[124 NJL Page 253]

covenant made to the mortgagor by a grantee to pay the mortgage, was enforceable at law upon the broad principle that if one person makes a promise to another for the benefit of a third person that third person may maintain an action on it), takes pains to say, "This principle, in its application to simple contracts, has given rise to a great contrariety of judicial opinion. So far as it applies to simple contracts, it must be regarded as settled in this state for the present," citing Joslin v. New Jersey Car Spring Co., 36 N.J.L. (at p. 146). But the vice-chancellor continues, "It has never been understood to apply to contracts under seal and Burr v. Beers is, so far as I know, the first attempt in that direction."

The Crowell case was decided in 1876, so we see that at the time a third party beneficiary might sue on a simple contract though the consideration did not move from such third party. But the rule was otherwise with regard to sealed contracts.

The change in our statute designated under the revision -- R.S. 2:26-3.6 -- was first made in 1898 to include sealed as well as simple contracts. (Chapter 207, Pamph. L. 1898, ch. 247; chapter 251, Pamph. L. 1902, ch. 247; paragraph 28, Pamph. L. 1903; Comp. Stat., p. 4059, § 28.) Thus it will be perceived that since 1898 the statute permitted a person for whose benefit a contract was made, either simple or sealed, to sue thereon in any court; it seems apparent that the common law rule was extended to include sealed as well as simple contracts. The 1898 statute was entitled "An act to regulate the practice of courts of law" and there is much significance in the title. Our Practice act of 1903 (page 541, section 28) is, in substance, identical with the present statute (2:26-3.6).

In Styles v. Long, 70 N.J.L. 301, the Court of Errors and Appeals, we think, recognized the changed situation that emerged from the passage of the 1898 statute. While we do not consider the situation apropos of the point under consideration, nonetheless, it has much collateral significance. The late Mr. Justice Swayze, who wrote the opinion for our court of last resort, said, "The difficulties which presented themselves in the case of suits by third persons upon contracts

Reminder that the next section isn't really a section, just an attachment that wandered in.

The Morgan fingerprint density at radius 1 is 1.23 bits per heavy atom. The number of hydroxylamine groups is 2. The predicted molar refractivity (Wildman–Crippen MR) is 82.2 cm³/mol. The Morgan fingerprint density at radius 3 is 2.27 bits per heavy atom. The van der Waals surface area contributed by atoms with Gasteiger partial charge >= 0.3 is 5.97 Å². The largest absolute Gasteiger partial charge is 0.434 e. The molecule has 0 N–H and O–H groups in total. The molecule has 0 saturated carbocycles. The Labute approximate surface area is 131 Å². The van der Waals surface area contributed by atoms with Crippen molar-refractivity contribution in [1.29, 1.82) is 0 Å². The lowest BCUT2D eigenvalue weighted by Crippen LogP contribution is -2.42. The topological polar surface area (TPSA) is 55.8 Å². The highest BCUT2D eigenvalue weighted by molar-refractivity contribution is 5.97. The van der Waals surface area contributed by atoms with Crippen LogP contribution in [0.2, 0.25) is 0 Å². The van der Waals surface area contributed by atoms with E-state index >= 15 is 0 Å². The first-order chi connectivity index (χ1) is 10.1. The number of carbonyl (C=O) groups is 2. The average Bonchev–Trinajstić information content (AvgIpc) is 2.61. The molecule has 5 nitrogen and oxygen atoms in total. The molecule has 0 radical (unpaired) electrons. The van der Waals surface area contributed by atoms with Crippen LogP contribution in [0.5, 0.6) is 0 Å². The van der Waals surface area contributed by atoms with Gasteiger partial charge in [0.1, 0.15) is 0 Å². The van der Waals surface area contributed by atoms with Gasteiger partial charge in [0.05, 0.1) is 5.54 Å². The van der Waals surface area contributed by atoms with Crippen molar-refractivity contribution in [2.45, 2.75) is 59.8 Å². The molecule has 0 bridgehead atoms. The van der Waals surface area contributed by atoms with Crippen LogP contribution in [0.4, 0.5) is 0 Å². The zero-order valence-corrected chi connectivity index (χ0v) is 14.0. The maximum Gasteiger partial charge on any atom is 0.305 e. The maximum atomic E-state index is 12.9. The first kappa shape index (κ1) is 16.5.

[124 NJL Page 254]

made by others were two -- the want of privity and the want of consideration moving from the third person. These difficulties have been overcome in this state as to contracts not under seal, by decisions of the courts. (Joslin v. New Jersey Car Spring Co., 7 Vr. 141; Whitehead v. Burgess, 32 Id. 75; Economy Building and Loan Association v. West Jersey Title Co., 35 Id. 27; Elmer v. Loper, 37 Id. 50), and as to contracts under seal by the statute. (Italics ours.) The only effect of the decisions and the statute is that privity of contract is not requisite in order to maintain the action, and the consideration need not move from the person for whom the contract is made." Now the Styles case, supra, held that in order that a person not party to a contract may maintain an action thereon, it must appear that the contract was made for him. It is not sufficient that he be merely benefited by its performance. Was the plaintiff, mortgagee here, merely an incidental beneficiary of the grantee's promise to pay so as to be within this interdiction? Compare Holt v. United Security Life Insurance and Tr. Co., 76 N.J.L. 585; Knapp v. Heidritter Lumber Co., 99 N.J. Eq. 381. We do not think so. See Tapscott v. McVey, 82 N.J.L. 35. There provision was made in a contract between two persons, naming plaintiff as broker and providing for payment of his commissions; the contract was under seal; it was held enforceable by the broker in a suit at law. See, also, Burt v. Brownstone Realty Co., 95 Id. 457. So, too, in Chambers v. Philadelphia Pickling Co., 79 Id. 1, a purchaser of a business who agreed to assume and pay claims against the previous owner was held liable at the suit of a creditor of the former owner on the contract of the assumption of debts. It was held that this contract was for the benefit of the plaintiff. See, also, Fleming v. Reed, 77 Id. 563.

It serves no good purpose to pursue this inquiry further. Certainly a grantee who assumes a mortgage debt and promises to pay it makes a contract with the grantor for the benefit of the mortgagee. We cannot, at the moment, imagine a contract, made more for the benefit of a third party. Parenthetically, we observe, although the point is not raised, that this suit is based upon the terms of the contract of sale, not

[124 NJL Page 255]

on the deed of conveyance. It is clear that the contract merges into the deed but only in so far as the execution of the deed satisfies and gives effect to the terms of the contract. Collateral agreements therein do not merge and may be treated as separate covenants upon which suit may be brought. So here the assumption agreement is such. See Dieckman v. Walser, 114 N.J. Eq. 382; Meyer v. Supinski, 125 Id. 584, 588.

Our conclusion is that the cases upon which appellant relies for a reversal of this judgment were grounded on the state of the law prior to the 1898 amendment, supra, but that since the passage of that statute a court of law has jurisdiction to entertain a claim such as the plaintiff here presents.

The judgment will therefore be affirmed.